In July, the leaders of 15 major environmental groups sent a joint
letter to all their members saying, "You have never received a letter
like this before. This is the FIRST TIME the combined leadership of the
nation's leading environmental groups have sent a single call to action
to our combined memberships.
"Even during the Reagan/Watt/Gorsuch years, we have never faced such a
serious threat to our environmental laws in Congress. Polluters have
blocked virtually all of our efforts to strengthen environmental laws,
but still they are not satisfied. Now, they are mounting an all-out
effort to WEAKEN our most important environmental laws."
The letter was signed by the leaders of the American Oceans Campaign;
the Center for Marine Conservation; Defenders of Wildlife;
Environmental Action Foundation; Friends of the Earth; Greenpeace USA;
League of Conservation Voters; National Audubon Society; National Parks
and Conservation Association; National Wildlife Federation; Natural
Resources Defense Council; Sierra Club; Sierra Club Legal Defense Fund;
The Wilderness Society; and Zero Population Growth.
This week 173 citizens responded to the leaders of the Big 15 with a
letter of their own. Here is the text of the citizens' letter, verbatim:
We are responding to your "Dear Environmentalist" letter of mid-July,
which you sent to the combined membership of your groups.
We would like very much to meet with you about the problems you raised.
We want to talk about something your letter did not mention: the source
of these problems.
Some of us are associated with national environmental organizations,
while others are actively engaged in community struggles for
environmental justice and democracy. We are of diverse colors and
backgrounds, live in different regions, and include trade union,
religious and electoral activists, as well as survivors of industrial
disasters, and shareholder rights advocates.
In your letter, you wrote:
"...we have never faced such a serious threat to our environmental laws
in Congress. Polluters have blocked virtually all of our efforts to
strengthen environmental laws...[and] they are mounting an all-out
effort to weaken our most important environmental laws."
We know this is true. We also know that while such assaults are under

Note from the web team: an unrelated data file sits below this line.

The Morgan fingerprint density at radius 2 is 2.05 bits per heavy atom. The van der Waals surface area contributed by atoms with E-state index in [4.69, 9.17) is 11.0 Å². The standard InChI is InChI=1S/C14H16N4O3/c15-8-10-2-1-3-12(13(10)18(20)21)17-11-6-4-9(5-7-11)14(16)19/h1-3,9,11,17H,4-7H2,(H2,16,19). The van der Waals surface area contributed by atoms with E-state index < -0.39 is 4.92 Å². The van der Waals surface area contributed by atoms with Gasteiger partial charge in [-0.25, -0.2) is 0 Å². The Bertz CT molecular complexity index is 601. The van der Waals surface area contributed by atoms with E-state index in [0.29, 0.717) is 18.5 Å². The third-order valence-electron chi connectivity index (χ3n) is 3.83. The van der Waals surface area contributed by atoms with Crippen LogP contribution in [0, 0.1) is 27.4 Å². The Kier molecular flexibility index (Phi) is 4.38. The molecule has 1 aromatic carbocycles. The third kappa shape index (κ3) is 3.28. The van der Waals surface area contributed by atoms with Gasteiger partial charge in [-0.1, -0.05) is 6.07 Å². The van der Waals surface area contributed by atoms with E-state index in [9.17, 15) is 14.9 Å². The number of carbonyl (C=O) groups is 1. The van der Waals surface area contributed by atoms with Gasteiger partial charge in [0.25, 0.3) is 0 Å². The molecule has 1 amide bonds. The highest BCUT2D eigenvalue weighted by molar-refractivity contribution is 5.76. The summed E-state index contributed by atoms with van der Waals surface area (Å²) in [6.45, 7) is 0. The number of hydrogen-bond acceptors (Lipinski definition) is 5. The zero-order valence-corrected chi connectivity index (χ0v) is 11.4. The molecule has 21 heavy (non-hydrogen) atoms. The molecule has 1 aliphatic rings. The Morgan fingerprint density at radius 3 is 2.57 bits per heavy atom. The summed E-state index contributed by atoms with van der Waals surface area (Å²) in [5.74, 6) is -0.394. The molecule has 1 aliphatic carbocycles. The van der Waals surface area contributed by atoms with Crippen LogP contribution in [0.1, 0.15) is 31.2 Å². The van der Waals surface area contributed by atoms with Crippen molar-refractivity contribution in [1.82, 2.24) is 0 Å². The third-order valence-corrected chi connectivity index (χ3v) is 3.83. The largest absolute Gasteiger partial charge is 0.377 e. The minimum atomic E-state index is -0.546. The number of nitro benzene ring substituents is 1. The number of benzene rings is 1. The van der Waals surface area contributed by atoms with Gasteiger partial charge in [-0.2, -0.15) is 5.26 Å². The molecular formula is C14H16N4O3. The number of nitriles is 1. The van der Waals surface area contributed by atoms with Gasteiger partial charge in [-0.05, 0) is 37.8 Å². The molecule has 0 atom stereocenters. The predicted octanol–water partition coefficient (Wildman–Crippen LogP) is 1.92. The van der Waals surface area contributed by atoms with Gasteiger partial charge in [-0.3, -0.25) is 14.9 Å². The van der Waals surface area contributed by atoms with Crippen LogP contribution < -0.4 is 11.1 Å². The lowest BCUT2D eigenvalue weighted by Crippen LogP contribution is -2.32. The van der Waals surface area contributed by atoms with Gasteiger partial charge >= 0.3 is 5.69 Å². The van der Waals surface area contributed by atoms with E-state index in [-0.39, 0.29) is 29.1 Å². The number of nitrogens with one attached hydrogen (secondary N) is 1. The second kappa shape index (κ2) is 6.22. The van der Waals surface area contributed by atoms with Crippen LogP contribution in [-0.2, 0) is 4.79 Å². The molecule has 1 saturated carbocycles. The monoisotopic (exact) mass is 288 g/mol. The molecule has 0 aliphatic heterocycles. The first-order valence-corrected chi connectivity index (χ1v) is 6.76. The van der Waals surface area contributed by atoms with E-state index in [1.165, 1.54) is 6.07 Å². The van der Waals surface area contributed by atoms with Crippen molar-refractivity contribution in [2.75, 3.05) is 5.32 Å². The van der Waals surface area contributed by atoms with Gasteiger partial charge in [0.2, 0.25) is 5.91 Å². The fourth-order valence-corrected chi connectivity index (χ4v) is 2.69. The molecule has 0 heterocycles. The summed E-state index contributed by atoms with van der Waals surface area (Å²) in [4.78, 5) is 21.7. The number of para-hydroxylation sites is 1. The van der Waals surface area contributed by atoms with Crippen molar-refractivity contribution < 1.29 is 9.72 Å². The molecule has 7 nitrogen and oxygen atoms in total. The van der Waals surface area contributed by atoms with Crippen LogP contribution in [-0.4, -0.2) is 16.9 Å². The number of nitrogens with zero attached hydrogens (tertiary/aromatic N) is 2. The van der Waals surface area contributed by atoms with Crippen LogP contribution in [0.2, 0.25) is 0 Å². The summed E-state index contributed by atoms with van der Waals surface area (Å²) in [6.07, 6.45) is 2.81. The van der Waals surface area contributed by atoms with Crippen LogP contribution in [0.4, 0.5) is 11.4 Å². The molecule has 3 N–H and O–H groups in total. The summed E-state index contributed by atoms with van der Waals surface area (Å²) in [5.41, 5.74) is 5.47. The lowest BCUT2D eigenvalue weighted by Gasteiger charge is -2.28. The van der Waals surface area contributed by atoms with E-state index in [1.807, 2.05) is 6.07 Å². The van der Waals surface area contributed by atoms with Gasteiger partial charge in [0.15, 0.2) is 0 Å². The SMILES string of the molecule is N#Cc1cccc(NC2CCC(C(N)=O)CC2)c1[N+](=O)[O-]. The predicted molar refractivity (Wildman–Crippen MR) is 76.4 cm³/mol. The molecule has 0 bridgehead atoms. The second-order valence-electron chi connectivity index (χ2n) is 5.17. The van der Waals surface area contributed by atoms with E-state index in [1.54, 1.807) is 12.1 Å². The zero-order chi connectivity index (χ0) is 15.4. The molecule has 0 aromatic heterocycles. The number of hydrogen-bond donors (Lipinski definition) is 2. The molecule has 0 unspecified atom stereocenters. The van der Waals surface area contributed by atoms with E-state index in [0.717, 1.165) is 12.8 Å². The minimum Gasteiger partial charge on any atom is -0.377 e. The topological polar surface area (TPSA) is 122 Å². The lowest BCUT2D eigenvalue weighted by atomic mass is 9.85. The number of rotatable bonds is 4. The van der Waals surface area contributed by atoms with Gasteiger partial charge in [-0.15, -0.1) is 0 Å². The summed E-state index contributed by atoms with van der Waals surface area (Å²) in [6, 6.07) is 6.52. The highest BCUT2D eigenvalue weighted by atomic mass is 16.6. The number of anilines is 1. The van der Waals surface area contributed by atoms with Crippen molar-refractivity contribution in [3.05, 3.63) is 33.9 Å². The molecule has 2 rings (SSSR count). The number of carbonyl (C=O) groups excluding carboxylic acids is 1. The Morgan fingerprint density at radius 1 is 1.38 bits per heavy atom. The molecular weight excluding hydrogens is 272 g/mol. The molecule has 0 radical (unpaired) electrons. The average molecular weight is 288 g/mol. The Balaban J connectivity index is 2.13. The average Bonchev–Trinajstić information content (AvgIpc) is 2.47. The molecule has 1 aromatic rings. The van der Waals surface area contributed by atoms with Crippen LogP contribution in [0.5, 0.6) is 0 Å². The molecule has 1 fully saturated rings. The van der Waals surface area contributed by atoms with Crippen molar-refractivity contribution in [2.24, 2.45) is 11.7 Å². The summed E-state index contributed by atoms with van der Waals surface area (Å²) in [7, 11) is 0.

way in Congress, people in neighborhoods across the country are
suffering injuries to health and life --from chemicals, radiation,
incinerators, power plants, clear cutting, highway building,
disinvestment, and so forth. We also know that dignified jobs doing
socially-useful work at fair pay are scarce and getting scarcer; that
wages are declining; that democracy is too often a delusion at local,
state and federal levels.
And we know that nature is under attack, that many species, ecosystems
and wilderness areas have been ravaged.
What prompts us to send this letter to you is our conviction that you
have not identified those subverting Congress as our real adversaries
in the struggle to save our communities and the natural world: the
leaders of today's giant corporations, and the powerful corporations
We believe the Earth has never before faced such large-scale
devastations as are being inflicted by handfuls of executives running
the largest 1000 or so industrial, financial, health, information,
agricultural and other corporations. And not since slavery was legal
have the laws of the land been used so shamelessly to violate the
democratic principles we hold dear.
This was not supposed to happen. It is true that the grand ideals of
the American Revolution have not yet been fulfilled, and that many
people are still struggling, to gain the legal rights and
constitutional protection for which so many fought against tyrannical
English monarchy. But for several generations after the nation's
founding, the role of corporations in both government and society was
strictly limited by law and custom. A corporate charter was considered
a public trust. Corporations had no rights at all except what the
people chose to give them.
Ironically, however, corporations have achieved a level of
constitutional protection which many citizens still do not enjoy. The
leaders of giant corporations govern as monarchs of old who claimed
legitimacy under divine right theory. Yet your letter never once refers
to multi-billion dollar corporations such as Exxon, Philip Morris,
General Electric, Union Carbide, Weyerhaueser, WMX Technologies (Waste
You write of lobbies, special interests, polluters and radical property
rights advocates. But the work of these lobbies, polluters and radical
advocates --in Congress and in our communities --is the work of
corporations that manipulate assets beyond our imaginations while
hiding behind limited liability, perpetual existence, and our Bill of
To a large extent, corporations have been given these legal rights and
privileges not by our elected representatives, but by appointed judges.
This did not happen by accident: Corporate leaders funded scores of
research, propaganda, and lobbying organizations (using pre-tax
dollars, which means that corporate lobbying and propagandizing are
subsidized by us). You know the list: the U.S. and state chambers of
commerce, the National Association of Manufacturers, the Chemical
Manufacturers Association, The Competitive Enterprise Institute....